It is assumed that the erythrocytes are not required in this particular operation and consequently the vessel 10 is designed as a disposable unit which is discarded after the contents of the upper compartment 12 has been poured into vessel 22 as specified.
The sedimentation vessel according to the invention used in the centrifugation separation scheme according to FIG. 2 is shown once more in FIG. 3 where the same numerals are used as in FIG. 2. As shown, vessel 10 comprises a lower compartment 11 and an upper compartment 12 separated from each other by a double concave block 13 having a central capillary bore 14 through which compartments 11 and 12 communicate with each other. The diameter of bore 14 may not exceed 5 mm while the length thereof is not critical. The double concave design of block 13 ensures that no air pockets are formed in the lower compartment 11 and that a sump is formed in the upper compartment 12 for the complete drainage during centrifugation of the denser fraction to bore 14. The vessel of FIG. 3 is designed to be disposable.
The embodiment of the vessel according to the invention shown in FIG. 4 is designed for repeated use and it enables the separate recovery of both the upper and lower fractions. As shown, the vessel 23 is essentially of a design similar to that of FIG. 3. It comprises a lower compartment 24 and an upper compartment 25 separated from each other by a partition in form of a double concave block 26 having a central capillary bore 27.
The lower compartment 24 is formed with a removable bottom piece 28 having a circumferential recess 29 adapted to receive in a tight fit a downwardly projecting stud portion 30 of the main body of vessel 23.
The embodiment of FIG. 4 is used where two sedimentation fractions are each to be recovered. Accordingly, after centrifugation the contents of the upper compartment 25 are withdrawn by decantation similarly as shown in FIG. 2 and thereafter the bottom piece 28 is removed whereupon the contents of the lower compartment 24 are drained off.
The embodiment of FIG. 5 is again designed for repeated use and it comprises two constituent parts, each corresponding to one compartment of the vessel. As shown the vessel 31 comprises a lower unit 32 and an upper unit 33. The lower unit 32 has an upper, open end portion 34 while the upper unit 33 has a downwardly projecting stud portion 35 fitted with a capillary bore 36 and adapted to be received in a tight fit by the upper end portion 34 of the lower unit 32. Stud portion 35 also forms the block that separates units 32 and 33 from each other and similar as in the embodiment of FIG. 4 it is of a double concave shape.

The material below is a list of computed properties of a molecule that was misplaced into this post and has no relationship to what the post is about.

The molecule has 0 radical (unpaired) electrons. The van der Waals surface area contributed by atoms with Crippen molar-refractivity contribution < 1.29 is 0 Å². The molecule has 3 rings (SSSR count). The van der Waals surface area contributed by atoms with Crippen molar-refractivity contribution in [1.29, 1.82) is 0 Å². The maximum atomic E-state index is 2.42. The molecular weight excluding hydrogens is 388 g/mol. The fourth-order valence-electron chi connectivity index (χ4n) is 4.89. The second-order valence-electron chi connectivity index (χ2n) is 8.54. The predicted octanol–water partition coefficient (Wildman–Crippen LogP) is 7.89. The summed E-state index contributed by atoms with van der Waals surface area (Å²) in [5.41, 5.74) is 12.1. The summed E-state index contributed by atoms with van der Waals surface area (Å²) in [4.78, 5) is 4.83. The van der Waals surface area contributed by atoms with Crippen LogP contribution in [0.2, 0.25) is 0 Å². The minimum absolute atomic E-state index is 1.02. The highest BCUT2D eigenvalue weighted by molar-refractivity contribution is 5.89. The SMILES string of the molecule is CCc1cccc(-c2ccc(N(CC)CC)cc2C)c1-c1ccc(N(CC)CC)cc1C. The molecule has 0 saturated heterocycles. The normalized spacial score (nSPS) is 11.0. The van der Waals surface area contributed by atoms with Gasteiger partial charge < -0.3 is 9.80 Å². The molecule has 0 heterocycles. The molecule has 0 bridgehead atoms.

The embodiment of FIG. 5 is also used where two fractions are each to be recovered. Accordingly after centrifugation the contents of the upper unit 33 are removed by decantation in a similar way as shown in FIG. 2. When this decantation is complete the upper unit 33 is removed whereby the fraction that has collected in the lower chamber 32 becomes accessible.
The embodiment of the centifugation vessel 37 shown in FIG. 6 comprises three constituent units 38, 39 and 40. The lowermost unit 38 is of a similar design as unit 32 in FIG. 5 and it comprises an upper, open end portion 41. The intermediary unit 39 comprises a downward projecting stud portion 42 having a central capillary bore 43 of double concave shape similar as stud 35 of FIG. 5. The intermediary unit 39 further comprises an upper open end portion 44 and the upper unit 40 comprises a downward projecting double concave stud portion 45 fitted with a central, capillary bore 46.
In the assembled state the stud portion 42 of the intermediary unit 39 is received in a tight fit by the open end portion 41 of the lower unit 38 and likewise the downward projecting stud portion 45 of the uppermost unit 40 is received in a tight fit by the open end portion 44 of the intermediary unit 39.
The embodiment of FIG. 6 is used for the separate recovery of three fractions: After separation of the uppermost fraction in unit 40 by decantation, unit 40 is removed and the intermediary fraction that has collected in unit 39 is separated again by decantation, whereupon that unit is also removed leaving the third, lowermost fraction accessible in unit 38.
Separation of Mononuclear Cells from Blood
1.3 mm of an aqueous polysaccharide solution (d=1.077) available under the trade mark Histopaque from Sigma Chemical Co. of St. Louis, Mo., U.S.A. are poured into the lower compartment 11 of a vessel according to FIG. 3 so that the upper meniscus of the liquid is at the top of the bore 14. 2.0 ml blood are poured into the upper chamber of the vessel without any special precaution being required to avoid mixing of the blood with the polysaccharide solution, such mixing being essentially prevented by the special design of the vessel. The vessel with its contents is then centrifuged at 750 xg for a period of 20 minutes. After centrifugation the upper compartment 12 contains three layers, an upper layer of plasma, a white interface layer containing the mono-nuclear cells and a lower layer containing the said polysaccharide solution. The lower compartment 11 contains a layer of the polysaccharide solution and at the bottom a clot of red blood cells. The entire contents of the upper compartment 12 are poured into another vessel with no special precautions being required, any such backmixing being prevented automatically by block 13 and capillary bore 14. Phosphate buffer solution (PBS) is added to the mononuclear cell suspension recovered from the upper compartment 12 and that suspension is then processed as may be required.